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ARS Home » Northeast Area » Wyndmoor, Pennsylvania » Eastern Regional Research Center » Food Safety and Intervention Technologies Research » Research » Publications at this Location » Publication #301643

Title: Inactivation of human norovirus in contaminated oysters and clams by high-hydrostatic pressure

item YE, MU - University Of Delaware
item LI, XINHUI - University Of Delaware
item Kingsley, David
item JIANG, XI - Children'S Hospital - Cincinnati, Ohio
item CHEN, HAIQIANG - University Of Delaware

Submitted to: Applied and Environmental Microbiology
Publication Type: Peer Reviewed Journal
Publication Acceptance Date: 2/15/2014
Publication Date: 4/1/2014
Citation: Ye, M., Li, X., Kingsley, D.H., Jiang, X., Chen, H. 2014. Inactivation of human norovirus in contaminated oysters and clams by high-hydrostatic pressure. Applied and Environmental Microbiology. 80:2248-2253.

Interpretive Summary: The Porcine Gastric Mucin (PGM) binding assay has been developed to assess inactivation of human norovirus. In this publication, it is applied to high pressure-treated oysters and clams to analyze and compare the inactivation of GII.4 and G1.1 human norovirus strains by high pressure processing, a nonthermal intervention technique for raw shellfish. We show that the more common strain (GII.4) is more sensitive to high pressure processing, and demonstrate that the novel assay can be applied to shellfish samples. We also characterize the inactivation profile of two strains of human norovirus within a shellfish matrix.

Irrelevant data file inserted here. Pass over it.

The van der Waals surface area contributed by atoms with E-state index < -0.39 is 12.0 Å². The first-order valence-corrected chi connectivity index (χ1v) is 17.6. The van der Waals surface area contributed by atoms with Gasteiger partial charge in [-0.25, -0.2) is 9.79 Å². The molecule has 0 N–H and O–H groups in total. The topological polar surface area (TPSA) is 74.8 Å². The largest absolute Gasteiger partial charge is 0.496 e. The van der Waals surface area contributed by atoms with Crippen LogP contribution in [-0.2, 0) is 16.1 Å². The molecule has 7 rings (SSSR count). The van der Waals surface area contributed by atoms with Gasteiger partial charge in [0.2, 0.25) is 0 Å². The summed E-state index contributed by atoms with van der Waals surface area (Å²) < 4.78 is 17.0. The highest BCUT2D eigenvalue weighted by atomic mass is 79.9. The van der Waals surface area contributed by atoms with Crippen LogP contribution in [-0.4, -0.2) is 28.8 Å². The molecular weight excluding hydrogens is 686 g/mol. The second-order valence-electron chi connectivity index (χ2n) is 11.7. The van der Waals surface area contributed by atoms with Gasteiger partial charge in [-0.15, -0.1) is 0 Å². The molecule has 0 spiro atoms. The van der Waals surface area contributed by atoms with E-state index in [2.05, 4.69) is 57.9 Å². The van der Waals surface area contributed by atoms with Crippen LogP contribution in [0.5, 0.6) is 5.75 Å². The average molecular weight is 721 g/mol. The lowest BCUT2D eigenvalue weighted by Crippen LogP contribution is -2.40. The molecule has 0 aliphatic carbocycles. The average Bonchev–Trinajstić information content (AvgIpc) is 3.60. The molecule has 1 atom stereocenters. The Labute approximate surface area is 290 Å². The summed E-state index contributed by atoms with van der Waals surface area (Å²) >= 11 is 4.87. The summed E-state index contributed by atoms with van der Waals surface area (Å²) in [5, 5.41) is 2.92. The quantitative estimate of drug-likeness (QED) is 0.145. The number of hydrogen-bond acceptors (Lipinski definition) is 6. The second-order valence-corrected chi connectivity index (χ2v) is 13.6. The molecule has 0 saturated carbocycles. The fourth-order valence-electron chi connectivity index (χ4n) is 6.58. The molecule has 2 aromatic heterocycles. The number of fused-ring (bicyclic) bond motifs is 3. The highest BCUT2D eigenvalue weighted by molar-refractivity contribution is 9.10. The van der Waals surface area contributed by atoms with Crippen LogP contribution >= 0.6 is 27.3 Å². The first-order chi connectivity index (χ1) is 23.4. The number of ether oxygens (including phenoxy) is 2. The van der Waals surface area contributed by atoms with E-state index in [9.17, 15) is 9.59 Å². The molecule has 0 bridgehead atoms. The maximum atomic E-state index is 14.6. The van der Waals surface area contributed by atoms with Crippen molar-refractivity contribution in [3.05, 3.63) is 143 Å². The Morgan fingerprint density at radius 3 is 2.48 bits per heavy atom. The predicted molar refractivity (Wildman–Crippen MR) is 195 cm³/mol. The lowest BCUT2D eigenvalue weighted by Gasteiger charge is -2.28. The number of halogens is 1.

Technical Abstract: Human norovirus (NoV) is the most frequent causative agent of foodborne disease associated with shellfish consumption. In this study, the effect of high-hydrostatic pressure (HHP) on inactivation of NoV was determined. Genogroup I.1 (GI.1) or Genogroup II.4 (GII.4) NoV were inoculated into oyster homogenates and treated at 300 to 600 MPa at 25, 6 and 1 degrees C for 5 min. After HHP, samples were treated with RNase and viral particles were extracted by porcine gastric mucin (PGM)-conjugated magnetic beads (PGM-MBs). Viral RNA was then quantified by real-time RT-PCR. Since PGM contains histo-blood group-like antigens which can act as receptors for NoV, deficiency for binding to PGM is an indication of loss of infectivity of NoV. After binding to PGM-MBs, RT-PCR detectable NoV RNA in oysters was reduced from 0.4 to greaer than 4 log by HHP at 300 to 600 MPa. The GI.1 NoV was more resistant to HHP than the GII.4. HHP at lower temperatures significantly enhanced the inactivation of NoV in oysters. Pressure treatment was also conducted for clam homogenates. Treatment at 450 MPa at 1 degree C achieved a greater than 4 log reduction of GI.1 NoV in both oyster and clam homogenates. It is therefore concluded that HHP could be applied as a potential intervention for inactivating NoV in raw shellfish. The method of pretreatment of samples with RNase, extraction of viral particles using PGM-MB binding, and quantification of viral RNA using RT-PCR can be explored as a practical means of distinguishing between infectious and non-infectious NoV.